The Good Dinosaur
A film that has some promising elements and which often seems as if it is on the verge of evolving into something wonderful but never…
I run into Bill Paxton and Ben Kingsley occasionally, and have found them to be nice people. As actors, they are in the first rank. It's easy to talk to them, and so the next time I run into one of them, I think I'll just go ahead and ask what in the h-e-double-hockey-stick they were thinking of when they signed up for "Thunderbirds." My bet is that Paxton will grin sheepishly and Kingsley will twinkle knowingly, and they'll both say the movie looked like fun, and gently steer the conversation toward other titles. "A Simple Plan," say, or "House of Sand and Fog."
This is a movie made for an audience that does not exist, at least in the land of North American multiplexes: Fans of a British TV puppet show that ran from 1964 to 1966. "While its failure to secure a U.S. network sale caused the show to be canceled after 32 episodes," writes David Rooney in Variety, "the 'Supermarionation' series still endures in reruns and on DVD for funky sci-fi geeks and pop culture nostalgists." I quote Rooney because I had never heard of the series and, let's face it, neither have you. Still, I doubt that "funky" describes the sub-set of geeks and nostalgists who like it. The word "kooky" comes to mind, as in "kooky yo-yos."
"Thunderbirds" is to "Spy Kids" as Austin Powers is to James Bond. It recycles the formula in a campy 1960s send-up that is supposed to be funny. But how many members of the pre-teen audience for this PG movie are knowledgeable about the 1960s Formica-and-polyester look? How many care? If the film resembles anything in their universe, it may be "The Jetsons."
A solemn narrator sets the scene. The Thunderbirds, we learn, are in real life the Tracy family. Dad is Jeff Tracy (Paxton), a billionaire who has built his "secret" headquarters on a South Pacific island, where his secret is safe because no one would notice space ships taking off. His kids are named after astronauts: Scott, John, Virgil and Gordon, and the youngest, Alan (Brady Corbet), who is the hero and thinks he is old enough to be trusted with the keys to the family rocket. His best friend, Fermat (Soren Fulton), is named after the theorem, but I am not sure if their best friend, Tin Tin (Vanessa Anne Hudgens) is named after the French comic book hero, or after another Tin Tin. It's a common name.
The plot: The Hood (Kingsley) is a villain who (recite in unison) seeks world domination. His plan is to rob the Bank of London. The Thunderbirds are distracted when a Hood scheme endangers their permanently orbiting space station (did I mention dad was a billionaire?), and when dad and the older kids rocket off to save it, the coast is clear -- unless plucky young Alan, Fermat and Tin Tin can pilot another rocket vehicle to London in time to foil them. In this they are helped by Lady Penelope (Sophia Myles) and her chauffeur (Ron Cook).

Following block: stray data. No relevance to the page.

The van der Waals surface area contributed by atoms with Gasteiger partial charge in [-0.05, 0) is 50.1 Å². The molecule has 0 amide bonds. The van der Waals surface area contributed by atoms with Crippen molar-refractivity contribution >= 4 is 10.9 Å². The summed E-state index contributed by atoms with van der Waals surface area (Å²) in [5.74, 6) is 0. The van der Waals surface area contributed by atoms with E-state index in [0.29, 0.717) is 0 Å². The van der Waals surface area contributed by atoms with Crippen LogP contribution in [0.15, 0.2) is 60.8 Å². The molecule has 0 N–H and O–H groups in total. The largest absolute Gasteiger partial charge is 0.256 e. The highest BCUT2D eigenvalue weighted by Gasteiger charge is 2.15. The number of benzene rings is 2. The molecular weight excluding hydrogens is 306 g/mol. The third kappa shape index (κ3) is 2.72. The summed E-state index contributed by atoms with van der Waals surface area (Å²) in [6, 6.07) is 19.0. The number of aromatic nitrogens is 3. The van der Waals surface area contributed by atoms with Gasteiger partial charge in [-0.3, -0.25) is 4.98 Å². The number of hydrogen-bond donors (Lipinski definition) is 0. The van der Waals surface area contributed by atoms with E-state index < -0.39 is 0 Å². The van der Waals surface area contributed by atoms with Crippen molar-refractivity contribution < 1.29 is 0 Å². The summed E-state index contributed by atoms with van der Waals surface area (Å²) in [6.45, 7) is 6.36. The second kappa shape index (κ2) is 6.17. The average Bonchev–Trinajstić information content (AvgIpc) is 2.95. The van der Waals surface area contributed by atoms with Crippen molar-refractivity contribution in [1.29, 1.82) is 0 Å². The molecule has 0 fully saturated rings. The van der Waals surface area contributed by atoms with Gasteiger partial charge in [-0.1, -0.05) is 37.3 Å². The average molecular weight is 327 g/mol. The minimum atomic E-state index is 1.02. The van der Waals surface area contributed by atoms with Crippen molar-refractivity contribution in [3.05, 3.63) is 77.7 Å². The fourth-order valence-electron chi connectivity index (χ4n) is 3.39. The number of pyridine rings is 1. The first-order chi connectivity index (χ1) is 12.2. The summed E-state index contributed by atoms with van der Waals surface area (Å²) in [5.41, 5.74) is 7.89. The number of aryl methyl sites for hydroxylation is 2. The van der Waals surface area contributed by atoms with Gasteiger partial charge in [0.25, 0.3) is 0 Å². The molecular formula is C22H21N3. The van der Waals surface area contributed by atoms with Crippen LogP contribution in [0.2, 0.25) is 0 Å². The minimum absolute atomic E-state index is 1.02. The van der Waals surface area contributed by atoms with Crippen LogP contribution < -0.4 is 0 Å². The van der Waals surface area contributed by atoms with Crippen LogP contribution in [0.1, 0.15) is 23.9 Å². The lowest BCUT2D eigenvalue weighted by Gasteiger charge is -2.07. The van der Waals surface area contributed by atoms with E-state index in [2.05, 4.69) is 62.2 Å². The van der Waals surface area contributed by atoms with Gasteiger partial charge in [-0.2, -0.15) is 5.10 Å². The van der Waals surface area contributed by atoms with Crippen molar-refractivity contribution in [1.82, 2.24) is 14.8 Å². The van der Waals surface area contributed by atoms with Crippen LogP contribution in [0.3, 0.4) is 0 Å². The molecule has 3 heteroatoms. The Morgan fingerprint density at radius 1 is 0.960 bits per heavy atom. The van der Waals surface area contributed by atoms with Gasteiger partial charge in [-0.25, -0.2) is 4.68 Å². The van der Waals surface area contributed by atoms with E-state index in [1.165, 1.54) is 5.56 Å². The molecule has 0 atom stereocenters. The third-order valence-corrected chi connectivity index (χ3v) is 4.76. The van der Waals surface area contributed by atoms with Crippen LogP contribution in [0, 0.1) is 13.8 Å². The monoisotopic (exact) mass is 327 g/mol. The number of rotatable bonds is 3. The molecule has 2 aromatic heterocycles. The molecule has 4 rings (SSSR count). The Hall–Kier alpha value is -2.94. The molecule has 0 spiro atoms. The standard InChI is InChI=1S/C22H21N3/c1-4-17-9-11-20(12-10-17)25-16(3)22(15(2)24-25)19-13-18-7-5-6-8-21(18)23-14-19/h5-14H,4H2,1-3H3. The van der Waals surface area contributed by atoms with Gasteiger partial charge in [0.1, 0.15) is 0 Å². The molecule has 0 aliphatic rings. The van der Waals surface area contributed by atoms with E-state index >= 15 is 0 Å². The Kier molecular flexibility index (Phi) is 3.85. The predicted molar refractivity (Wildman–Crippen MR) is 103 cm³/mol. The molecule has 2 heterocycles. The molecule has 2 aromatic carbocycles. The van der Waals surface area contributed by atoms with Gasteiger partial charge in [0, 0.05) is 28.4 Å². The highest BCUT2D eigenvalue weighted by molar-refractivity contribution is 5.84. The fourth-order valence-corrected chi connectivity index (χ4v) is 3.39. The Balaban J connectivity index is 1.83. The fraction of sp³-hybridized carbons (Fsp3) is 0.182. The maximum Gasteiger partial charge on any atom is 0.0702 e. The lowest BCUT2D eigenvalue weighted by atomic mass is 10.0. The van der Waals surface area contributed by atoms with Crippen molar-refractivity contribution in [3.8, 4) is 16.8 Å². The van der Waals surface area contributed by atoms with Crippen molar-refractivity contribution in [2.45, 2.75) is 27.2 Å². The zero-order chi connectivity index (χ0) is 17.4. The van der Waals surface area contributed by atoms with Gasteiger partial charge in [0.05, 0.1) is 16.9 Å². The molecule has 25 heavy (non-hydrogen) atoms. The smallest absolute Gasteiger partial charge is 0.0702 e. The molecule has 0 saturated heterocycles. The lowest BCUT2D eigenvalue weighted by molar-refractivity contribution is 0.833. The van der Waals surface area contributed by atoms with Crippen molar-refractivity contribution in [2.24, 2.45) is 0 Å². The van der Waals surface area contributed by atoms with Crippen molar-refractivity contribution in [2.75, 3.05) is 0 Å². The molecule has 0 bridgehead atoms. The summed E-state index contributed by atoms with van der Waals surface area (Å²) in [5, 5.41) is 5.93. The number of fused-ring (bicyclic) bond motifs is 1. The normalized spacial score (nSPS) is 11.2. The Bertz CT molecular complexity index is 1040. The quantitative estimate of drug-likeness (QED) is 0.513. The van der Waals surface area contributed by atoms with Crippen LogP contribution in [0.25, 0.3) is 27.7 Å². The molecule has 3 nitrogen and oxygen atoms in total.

As the Tracys rocket off to rescue the space station, I was reminded of the Bob and Ray radio serial where an astronaut, stranded in orbit, is reassured that "our scientists are working to get you down with a giant magnet." Meanwhile, his mother makes sandwiches which are rocketed up to orbit. ("Nuts!" he says. "She forgot the mayonnaise!")
Among the big "Thunderbirds" f/x scenes is one where the kids use their rocket ship to rescue a monorail train that has fallen into the Thames. This and everything else the Thunderbirds do seems to be covered on TV, but try to keep yourself from wondering where the TV cameras can possibly be, and how they got there. Paxton was in "Spy Kids 2: The Island Of Lost Dreams" and at least knows this territory. Let it be said that he and Kingsley protect themselves, Paxton by playing a true-blue 1960s hero who doesn't know his lines are funny, and Sir Ben by trying his best to play no one at all while willing himself invisible. A movie like this is harmless, I suppose, except for the celluloid that was killed in the process of its manufacture, but as an entertainment, it will send the kids tiptoeing through the multiplex to sneak into "Spider-Man 2."
Matt Zoller Seitz reviews and reflects upon Jesse Eisenberg's New Yorker piece about film critics.
This message came to me from a reader named Peter Svensland. He and a fr...